Pumpkin Soup – A Great Squash Meal for Winter
One can grow a lot of pumpkin without a whole lot of effort. Some kinds will keep for about a year, without refrigeration. This makes pumpkin (or squash, if you prefer the term) a good, long term food crop. But, I ask, how much pumpkin pie can one eat? A lot of folk don’t know of anything else to do with pumpkin, other than to make pie.
In most cases the terms “pumpkin” and “squash” are interchangeable. Squash or Pumpkin…and a little on history
Pumpkins and winter squash are easy and productive crops for the home gardener. By selecting a suitable variety for one’s conditions it’s possible to achieve an incredible crop! This morning I was out in our shop and sorted through well over 20 pumpkins. I wasn’t planning to make pumpkin pie, rather, something for lunch… pumpkin soup.
There’s more one can do with pumpkins, than just pie!
First, I selected a pumpkin from the shop, split it and scooped out the seeds. I laid the two halves, cut side down on a cookie sheet and baked them for 1 ½ hours at 350 F. This is how I got the 3 cups of cooked pumpkin, needed for the recipe. Actually, I came up with slightly more than 6 cups of cooked pumpkin. That’s not a problem. I simply scoop and measure the extra into zip lock bags, label them, and freeze them for another day.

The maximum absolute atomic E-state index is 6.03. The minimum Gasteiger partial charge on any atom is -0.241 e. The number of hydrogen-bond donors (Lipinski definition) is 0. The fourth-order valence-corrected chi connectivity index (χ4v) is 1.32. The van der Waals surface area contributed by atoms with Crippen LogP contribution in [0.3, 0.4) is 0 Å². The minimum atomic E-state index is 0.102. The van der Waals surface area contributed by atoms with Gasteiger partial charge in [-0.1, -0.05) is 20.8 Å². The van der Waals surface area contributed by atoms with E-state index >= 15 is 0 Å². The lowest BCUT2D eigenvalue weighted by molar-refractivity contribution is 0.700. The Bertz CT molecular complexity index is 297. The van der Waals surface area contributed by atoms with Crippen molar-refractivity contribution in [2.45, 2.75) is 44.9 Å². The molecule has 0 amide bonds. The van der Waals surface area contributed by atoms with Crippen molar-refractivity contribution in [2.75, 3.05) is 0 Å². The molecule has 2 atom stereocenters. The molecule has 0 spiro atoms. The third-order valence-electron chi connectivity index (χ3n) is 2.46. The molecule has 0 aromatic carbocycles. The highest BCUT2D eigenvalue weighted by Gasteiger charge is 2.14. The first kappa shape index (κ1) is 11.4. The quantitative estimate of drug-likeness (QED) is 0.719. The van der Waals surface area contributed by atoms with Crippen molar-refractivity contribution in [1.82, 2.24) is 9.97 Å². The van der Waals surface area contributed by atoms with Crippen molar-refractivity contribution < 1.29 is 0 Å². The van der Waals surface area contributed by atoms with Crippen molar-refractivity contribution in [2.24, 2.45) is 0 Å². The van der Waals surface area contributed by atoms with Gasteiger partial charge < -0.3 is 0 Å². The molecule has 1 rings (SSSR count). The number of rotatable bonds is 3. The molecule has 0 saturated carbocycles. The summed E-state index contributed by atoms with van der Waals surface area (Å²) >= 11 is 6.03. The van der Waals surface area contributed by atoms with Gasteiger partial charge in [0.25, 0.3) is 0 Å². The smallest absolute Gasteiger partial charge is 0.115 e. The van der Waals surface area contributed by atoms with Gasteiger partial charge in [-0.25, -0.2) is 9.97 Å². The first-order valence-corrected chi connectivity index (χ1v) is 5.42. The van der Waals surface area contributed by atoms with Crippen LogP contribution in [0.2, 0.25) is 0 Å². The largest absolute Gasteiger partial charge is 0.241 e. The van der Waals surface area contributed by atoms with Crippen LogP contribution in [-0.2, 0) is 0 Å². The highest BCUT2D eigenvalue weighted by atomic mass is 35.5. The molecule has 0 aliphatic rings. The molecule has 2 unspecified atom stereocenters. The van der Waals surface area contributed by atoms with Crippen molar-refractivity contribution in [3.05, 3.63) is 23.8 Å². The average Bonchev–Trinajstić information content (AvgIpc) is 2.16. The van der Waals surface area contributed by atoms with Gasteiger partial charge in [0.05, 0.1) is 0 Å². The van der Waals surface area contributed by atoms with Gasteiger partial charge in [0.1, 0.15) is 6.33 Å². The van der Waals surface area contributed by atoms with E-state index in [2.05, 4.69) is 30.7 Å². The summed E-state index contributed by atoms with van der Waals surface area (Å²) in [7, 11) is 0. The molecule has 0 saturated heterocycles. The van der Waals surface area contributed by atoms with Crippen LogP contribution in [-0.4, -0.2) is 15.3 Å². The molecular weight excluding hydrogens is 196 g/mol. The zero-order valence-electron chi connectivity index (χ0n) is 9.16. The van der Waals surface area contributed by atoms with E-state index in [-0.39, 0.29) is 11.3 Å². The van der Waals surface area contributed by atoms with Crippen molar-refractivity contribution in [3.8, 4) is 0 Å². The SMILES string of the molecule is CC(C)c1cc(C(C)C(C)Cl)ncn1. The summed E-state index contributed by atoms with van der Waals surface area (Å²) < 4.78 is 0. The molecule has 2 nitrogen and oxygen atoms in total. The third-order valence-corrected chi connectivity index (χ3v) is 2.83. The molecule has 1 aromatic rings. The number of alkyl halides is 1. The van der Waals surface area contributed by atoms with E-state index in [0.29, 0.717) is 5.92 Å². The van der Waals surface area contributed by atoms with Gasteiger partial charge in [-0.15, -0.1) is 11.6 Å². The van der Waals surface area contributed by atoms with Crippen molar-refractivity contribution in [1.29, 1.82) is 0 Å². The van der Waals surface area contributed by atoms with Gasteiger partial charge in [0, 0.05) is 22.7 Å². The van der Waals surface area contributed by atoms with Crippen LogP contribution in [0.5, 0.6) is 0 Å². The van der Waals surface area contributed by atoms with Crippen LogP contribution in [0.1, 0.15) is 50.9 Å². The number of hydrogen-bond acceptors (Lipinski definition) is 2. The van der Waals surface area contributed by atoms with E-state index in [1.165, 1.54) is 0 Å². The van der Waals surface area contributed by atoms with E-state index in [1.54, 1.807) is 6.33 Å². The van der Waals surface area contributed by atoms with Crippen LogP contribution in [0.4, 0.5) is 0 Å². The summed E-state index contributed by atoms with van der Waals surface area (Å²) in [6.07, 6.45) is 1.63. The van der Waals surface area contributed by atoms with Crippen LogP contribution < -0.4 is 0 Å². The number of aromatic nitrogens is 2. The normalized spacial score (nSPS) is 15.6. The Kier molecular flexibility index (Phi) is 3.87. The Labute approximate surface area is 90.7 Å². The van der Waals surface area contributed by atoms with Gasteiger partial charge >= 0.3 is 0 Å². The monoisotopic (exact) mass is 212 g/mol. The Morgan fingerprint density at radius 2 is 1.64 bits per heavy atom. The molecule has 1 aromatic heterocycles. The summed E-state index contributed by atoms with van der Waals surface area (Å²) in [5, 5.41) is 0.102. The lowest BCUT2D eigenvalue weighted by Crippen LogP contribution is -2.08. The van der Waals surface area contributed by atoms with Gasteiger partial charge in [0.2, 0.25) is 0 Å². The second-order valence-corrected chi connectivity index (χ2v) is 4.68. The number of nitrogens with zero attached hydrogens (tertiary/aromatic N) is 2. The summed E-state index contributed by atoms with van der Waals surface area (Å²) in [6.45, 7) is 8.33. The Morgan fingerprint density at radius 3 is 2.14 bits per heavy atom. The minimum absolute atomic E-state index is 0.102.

Squash is easily baked on a cookie sheet, to be scooped out of the shell when cooled
I adapted the recipe found on page 185 of the 1975 edition of Joy of Cooking, by Irma S. Rombauer and Marion Rombauer Becker, the cook book which my wife received as a wedding gift, back in 1982. I’d recommend any edition of Joy of Cooking. It’s just a great cook book!